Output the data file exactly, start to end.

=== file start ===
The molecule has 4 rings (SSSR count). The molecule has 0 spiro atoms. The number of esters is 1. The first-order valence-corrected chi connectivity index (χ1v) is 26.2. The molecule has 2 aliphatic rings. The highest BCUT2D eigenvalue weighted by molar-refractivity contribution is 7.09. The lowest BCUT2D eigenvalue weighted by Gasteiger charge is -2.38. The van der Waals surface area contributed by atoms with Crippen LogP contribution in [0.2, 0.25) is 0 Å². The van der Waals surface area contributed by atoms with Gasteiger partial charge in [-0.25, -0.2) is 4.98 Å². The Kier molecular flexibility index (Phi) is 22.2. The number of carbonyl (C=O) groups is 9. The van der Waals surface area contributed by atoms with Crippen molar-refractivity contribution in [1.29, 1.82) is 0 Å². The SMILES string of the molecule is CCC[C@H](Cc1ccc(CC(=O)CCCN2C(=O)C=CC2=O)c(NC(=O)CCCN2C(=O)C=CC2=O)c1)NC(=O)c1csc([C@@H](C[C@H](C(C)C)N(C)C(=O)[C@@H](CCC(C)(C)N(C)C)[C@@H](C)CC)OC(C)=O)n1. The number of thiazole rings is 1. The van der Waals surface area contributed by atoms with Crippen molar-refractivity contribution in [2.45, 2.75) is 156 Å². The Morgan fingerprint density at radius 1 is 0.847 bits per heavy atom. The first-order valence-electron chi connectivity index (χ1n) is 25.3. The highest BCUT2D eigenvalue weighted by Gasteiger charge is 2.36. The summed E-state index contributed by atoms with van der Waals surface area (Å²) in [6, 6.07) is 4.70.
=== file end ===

The molecule has 4 rings (SSSR count). The molecule has 0 spiro atoms. The number of esters is 1. The first-order valence-corrected chi connectivity index (χ1v) is 26.2. The molecule has 2 aliphatic rings. The highest BCUT2D eigenvalue weighted by molar-refractivity contribution is 7.09. The lowest BCUT2D eigenvalue weighted by Gasteiger charge is -2.38. The van der Waals surface area contributed by atoms with Crippen LogP contribution in [0.2, 0.25) is 0 Å². The van der Waals surface area contributed by atoms with Gasteiger partial charge in [-0.25, -0.2) is 4.98 Å². The Kier molecular flexibility index (Phi) is 22.2. The number of carbonyl (C=O) groups is 9. The van der Waals surface area contributed by atoms with Crippen molar-refractivity contribution in [1.29, 1.82) is 0 Å². The SMILES string of the molecule is CCC[C@H](Cc1ccc(CC(=O)CCCN2C(=O)C=CC2=O)c(NC(=O)CCCN2C(=O)C=CC2=O)c1)NC(=O)c1csc([C@@H](C[C@H](C(C)C)N(C)C(=O)[C@@H](CCC(C)(C)N(C)C)[C@@H](C)CC)OC(C)=O)n1. The number of thiazole rings is 1. The van der Waals surface area contributed by atoms with Crippen molar-refractivity contribution in [2.45, 2.75) is 156 Å². The Morgan fingerprint density at radius 1 is 0.847 bits per heavy atom. The first-order valence-electron chi connectivity index (χ1n) is 25.3. The highest BCUT2D eigenvalue weighted by Gasteiger charge is 2.36. The summed E-state index contributed by atoms with van der Waals surface area (Å²) in [6, 6.07) is 4.70.